Although coaches are free to bring in any player for the injured player, coaches are encouraged to use this opportunity to give more playing time to players that otherwise would not have received it. In other words, if one player is already scheduled or likely to play three full quarters, then the coach should bring in one of his/hers other players (who isn’t as likely to get as much playing time) for the injured player. This is a suggestion, not a requirement.



A more difficult situation to resolve is that involving a participant with a chronic condition, such as asthma, which in certain situations poses a risk to the player’s health, or children recovering from illness that are not 100% healthy. If a player is recovering from an illness (i.e., flu, cold or physical injury) and is not 100%, he/she should be encouraged to sit out the game and not risk their health. If, in the judgment of the parent, the child can play without endangering their health, but stamina is an issue, the coach should inform the referee and the opposing coach prior to the start of the game. In this case, if the player needs to come out of the game, he/she should be treated just like an injured player as outlined above.


In contrast, shortness of breath, even for an asthmatic child, is not a sufficient reason to come out of the game under the injured player exceptions. All participants will have to deal with issues of stamina and breathing associated with a physical activity placing demands on the player’s body. An asthmatic child needs to be closely monitored by an individual (parent or Coach) capable of determining when shortness of breath is due to physical activity and is not asthma related versus those situations when the child’s condition requires them to come out of the game and rest. The Coach with an asthmatic child should inform the referee and the opposing coach prior to the start of the game about the potential for this problem and should make reasonable efforts to minimize the disruption to the game.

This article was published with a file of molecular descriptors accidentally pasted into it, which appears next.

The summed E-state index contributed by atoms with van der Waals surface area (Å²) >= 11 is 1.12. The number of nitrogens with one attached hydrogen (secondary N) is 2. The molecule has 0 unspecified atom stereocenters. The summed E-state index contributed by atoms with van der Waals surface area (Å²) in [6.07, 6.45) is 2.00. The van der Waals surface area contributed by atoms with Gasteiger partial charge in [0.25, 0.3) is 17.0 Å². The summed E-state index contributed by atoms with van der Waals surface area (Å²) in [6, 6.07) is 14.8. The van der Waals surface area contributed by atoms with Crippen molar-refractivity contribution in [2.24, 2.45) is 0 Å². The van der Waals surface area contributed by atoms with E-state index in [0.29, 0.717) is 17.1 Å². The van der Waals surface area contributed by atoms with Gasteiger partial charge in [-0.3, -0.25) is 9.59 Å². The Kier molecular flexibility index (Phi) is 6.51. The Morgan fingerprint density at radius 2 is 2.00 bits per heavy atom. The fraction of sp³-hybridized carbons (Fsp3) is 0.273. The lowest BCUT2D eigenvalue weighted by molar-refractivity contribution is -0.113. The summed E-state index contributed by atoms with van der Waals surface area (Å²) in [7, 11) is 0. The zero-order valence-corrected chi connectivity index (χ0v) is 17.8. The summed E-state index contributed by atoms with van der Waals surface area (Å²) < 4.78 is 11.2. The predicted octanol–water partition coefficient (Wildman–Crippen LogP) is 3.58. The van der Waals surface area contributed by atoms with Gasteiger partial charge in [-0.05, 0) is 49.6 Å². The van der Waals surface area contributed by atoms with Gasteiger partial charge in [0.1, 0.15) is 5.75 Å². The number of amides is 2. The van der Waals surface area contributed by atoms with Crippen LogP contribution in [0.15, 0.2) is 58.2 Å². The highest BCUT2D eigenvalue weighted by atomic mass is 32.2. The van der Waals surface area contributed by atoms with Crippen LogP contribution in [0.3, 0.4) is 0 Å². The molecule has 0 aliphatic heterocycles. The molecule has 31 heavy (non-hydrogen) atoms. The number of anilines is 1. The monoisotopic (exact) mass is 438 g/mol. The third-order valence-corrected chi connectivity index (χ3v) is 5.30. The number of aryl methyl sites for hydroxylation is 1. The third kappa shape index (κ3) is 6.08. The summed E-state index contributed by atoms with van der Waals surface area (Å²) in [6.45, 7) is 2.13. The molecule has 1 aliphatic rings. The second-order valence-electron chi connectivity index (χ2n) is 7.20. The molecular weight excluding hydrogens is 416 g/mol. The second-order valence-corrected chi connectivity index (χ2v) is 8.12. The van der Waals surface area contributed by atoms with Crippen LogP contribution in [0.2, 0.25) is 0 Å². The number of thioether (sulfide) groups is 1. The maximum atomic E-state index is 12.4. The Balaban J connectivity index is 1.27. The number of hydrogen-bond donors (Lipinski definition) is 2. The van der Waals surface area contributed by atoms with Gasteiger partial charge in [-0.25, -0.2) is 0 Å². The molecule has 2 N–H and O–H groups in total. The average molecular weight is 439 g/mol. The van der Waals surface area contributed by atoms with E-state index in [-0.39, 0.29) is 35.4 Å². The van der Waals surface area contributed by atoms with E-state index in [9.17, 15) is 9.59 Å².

2.      Disqualification. If a player is disqualified from the game (five fouls or ejection by the referee), no minimum playing time applies. 


If a player is disqualified, due to his or her fifth personal foul or due to ejection by the referee for unsportsmanlike behavior, then the minimum playing time requirement is waived for that player no matter how much, or how little, time the player had participated in the game prior to the disqualification or injury. Playing time (as a partial quarter – not an unbroken quarter) does count, however, for the player who replaces the disqualified player (this could lead to a violation of the maximum playing time rule so coaches should be careful to monitor their substitutions).



3.         Late Arrival or Early Departure. If a player arrives anytime after the start of the game or leaves prior to the conclusion of the game, the minimum playing time rule no longer applies to that player. However, if that player is available for at least two full quarters, then the coach is obligated to play that player for at least one full quarter.


Most late arriving players make it to the game just after the start of the game or before the end of the first quarter. In this instance, there is still enough time for the Coach to get the player at least one full unbroken quarter of playing time and the Coach is required to do so. If the player does not show up before the start of the fourth quarter then the coach is not obligated to play the player at all.


In the situation involving a player that needs to leave before the end of the game, the player must inform the coach and the coach must inform the referee and the other coach of this problem prior to the start of the game. If the player is available for at least two full quarters then the coach is obligated to use the player for at least one full quarter.



4.      Failure to Participate in Practice. If a player consistently fails to attend team practices and the Coach needs to invoke discipline under this rule, no minimum playing time applies to that player, provided the coach notifies the League Commissioner and the Program Chairman or the Chief Commissioner and obtains clearance to invoke this rule at least one day prior to day of the game.


This exception to the minimum playing time rule is to be utilized only as a last recourse for a player that refuses to come to practice without a legitimate reason. If the player has a conflict which prohibits him/her from making the team’s regularly scheduled practice, then the League Commissioner should make every effort to move that player to another team he/she can practice with. Because this exception is a last recourse, the Coach who has a player falling into this category must contact his League Commissioner and get his/her prior approval along with the prior approval of the Chief Commissioner or the Program Chairman. The referee and opposing coach must be notified prior to the start of the game.